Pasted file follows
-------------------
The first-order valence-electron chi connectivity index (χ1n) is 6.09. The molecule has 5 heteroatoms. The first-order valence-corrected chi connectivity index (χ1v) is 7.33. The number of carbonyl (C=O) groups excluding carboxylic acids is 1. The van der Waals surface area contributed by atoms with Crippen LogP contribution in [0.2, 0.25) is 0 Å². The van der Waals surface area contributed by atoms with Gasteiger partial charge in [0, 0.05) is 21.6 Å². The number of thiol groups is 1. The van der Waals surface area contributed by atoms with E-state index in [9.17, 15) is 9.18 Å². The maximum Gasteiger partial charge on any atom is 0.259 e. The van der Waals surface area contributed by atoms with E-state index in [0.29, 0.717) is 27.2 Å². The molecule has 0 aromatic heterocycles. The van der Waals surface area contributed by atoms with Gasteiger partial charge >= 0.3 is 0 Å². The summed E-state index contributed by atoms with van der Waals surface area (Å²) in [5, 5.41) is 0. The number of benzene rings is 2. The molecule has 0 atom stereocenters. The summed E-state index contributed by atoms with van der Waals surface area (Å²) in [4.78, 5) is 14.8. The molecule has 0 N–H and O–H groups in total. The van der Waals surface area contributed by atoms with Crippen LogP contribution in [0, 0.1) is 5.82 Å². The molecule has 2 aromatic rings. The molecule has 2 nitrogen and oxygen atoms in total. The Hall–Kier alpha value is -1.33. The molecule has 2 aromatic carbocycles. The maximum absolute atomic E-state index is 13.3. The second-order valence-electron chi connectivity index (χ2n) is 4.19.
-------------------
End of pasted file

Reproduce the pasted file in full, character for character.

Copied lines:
The first-order valence-electron chi connectivity index (χ1n) is 6.09. The molecule has 5 heteroatoms. The first-order valence-corrected chi connectivity index (χ1v) is 7.33. The number of carbonyl (C=O) groups excluding carboxylic acids is 1. The van der Waals surface area contributed by atoms with Crippen LogP contribution in [0.2, 0.25) is 0 Å². The van der Waals surface area contributed by atoms with Gasteiger partial charge in [0, 0.05) is 21.6 Å². The number of thiol groups is 1. The van der Waals surface area contributed by atoms with E-state index in [9.17, 15) is 9.18 Å². The maximum Gasteiger partial charge on any atom is 0.259 e. The van der Waals surface area contributed by atoms with E-state index in [0.29, 0.717) is 27.2 Å². The molecule has 0 aromatic heterocycles. The van der Waals surface area contributed by atoms with Gasteiger partial charge >= 0.3 is 0 Å². The summed E-state index contributed by atoms with van der Waals surface area (Å²) in [5, 5.41) is 0. The number of benzene rings is 2. The molecule has 0 atom stereocenters. The summed E-state index contributed by atoms with van der Waals surface area (Å²) in [4.78, 5) is 14.8. The molecule has 0 N–H and O–H groups in total. The van der Waals surface area contributed by atoms with Crippen LogP contribution in [0, 0.1) is 5.82 Å². The molecule has 2 aromatic rings. The molecule has 2 nitrogen and oxygen atoms in total. The Hall–Kier alpha value is -1.33. The molecule has 2 aromatic carbocycles. The maximum absolute atomic E-state index is 13.3. The second-order valence-electron chi connectivity index (χ2n) is 4.19.